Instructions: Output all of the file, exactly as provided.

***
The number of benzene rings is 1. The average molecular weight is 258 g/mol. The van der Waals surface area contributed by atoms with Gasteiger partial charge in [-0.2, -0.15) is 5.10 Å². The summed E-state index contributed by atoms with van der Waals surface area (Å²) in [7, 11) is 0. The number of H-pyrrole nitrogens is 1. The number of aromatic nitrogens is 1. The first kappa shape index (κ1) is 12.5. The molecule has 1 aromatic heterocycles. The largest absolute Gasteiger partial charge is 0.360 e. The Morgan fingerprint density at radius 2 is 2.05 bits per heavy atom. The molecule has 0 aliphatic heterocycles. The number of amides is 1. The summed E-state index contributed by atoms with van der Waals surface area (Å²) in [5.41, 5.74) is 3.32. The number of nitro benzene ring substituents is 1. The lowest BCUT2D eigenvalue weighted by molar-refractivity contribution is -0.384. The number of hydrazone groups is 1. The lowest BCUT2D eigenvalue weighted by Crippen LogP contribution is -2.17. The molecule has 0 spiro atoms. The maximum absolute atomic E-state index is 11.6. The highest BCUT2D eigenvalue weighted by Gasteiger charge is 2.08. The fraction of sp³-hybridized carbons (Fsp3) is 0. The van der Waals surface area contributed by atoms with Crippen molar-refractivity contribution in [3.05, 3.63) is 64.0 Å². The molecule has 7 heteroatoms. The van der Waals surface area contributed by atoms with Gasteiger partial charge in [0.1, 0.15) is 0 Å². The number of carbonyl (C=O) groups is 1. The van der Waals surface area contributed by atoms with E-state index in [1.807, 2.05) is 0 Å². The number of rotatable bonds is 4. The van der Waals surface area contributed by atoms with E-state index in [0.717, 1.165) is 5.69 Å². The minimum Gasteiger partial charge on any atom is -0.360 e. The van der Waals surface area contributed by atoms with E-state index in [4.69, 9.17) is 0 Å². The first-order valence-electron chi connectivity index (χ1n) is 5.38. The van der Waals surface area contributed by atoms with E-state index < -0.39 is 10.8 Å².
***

The number of benzene rings is 1. The average molecular weight is 258 g/mol. The van der Waals surface area contributed by atoms with Gasteiger partial charge in [-0.2, -0.15) is 5.10 Å². The summed E-state index contributed by atoms with van der Waals surface area (Å²) in [7, 11) is 0. The number of H-pyrrole nitrogens is 1. The number of aromatic nitrogens is 1. The first kappa shape index (κ1) is 12.5. The molecule has 1 aromatic heterocycles. The largest absolute Gasteiger partial charge is 0.360 e. The Morgan fingerprint density at radius 2 is 2.05 bits per heavy atom. The molecule has 0 aliphatic heterocycles. The number of amides is 1. The summed E-state index contributed by atoms with van der Waals surface area (Å²) in [5.41, 5.74) is 3.32. The number of nitro benzene ring substituents is 1. The lowest BCUT2D eigenvalue weighted by molar-refractivity contribution is -0.384. The number of hydrazone groups is 1. The lowest BCUT2D eigenvalue weighted by Crippen LogP contribution is -2.17. The molecule has 0 spiro atoms. The maximum absolute atomic E-state index is 11.6. The highest BCUT2D eigenvalue weighted by Gasteiger charge is 2.08. The fraction of sp³-hybridized carbons (Fsp3) is 0. The van der Waals surface area contributed by atoms with Crippen molar-refractivity contribution in [3.05, 3.63) is 64.0 Å². The molecule has 7 heteroatoms. The van der Waals surface area contributed by atoms with Gasteiger partial charge in [0.1, 0.15) is 0 Å². The number of carbonyl (C=O) groups is 1. The van der Waals surface area contributed by atoms with E-state index in [1.807, 2.05) is 0 Å². The number of rotatable bonds is 4. The van der Waals surface area contributed by atoms with E-state index in [0.717, 1.165) is 5.69 Å². The minimum Gasteiger partial charge on any atom is -0.360 e. The van der Waals surface area contributed by atoms with E-state index in [4.69, 9.17) is 0 Å². The first-order valence-electron chi connectivity index (χ1n) is 5.38. The van der Waals surface area contributed by atoms with E-state index < -0.39 is 10.8 Å².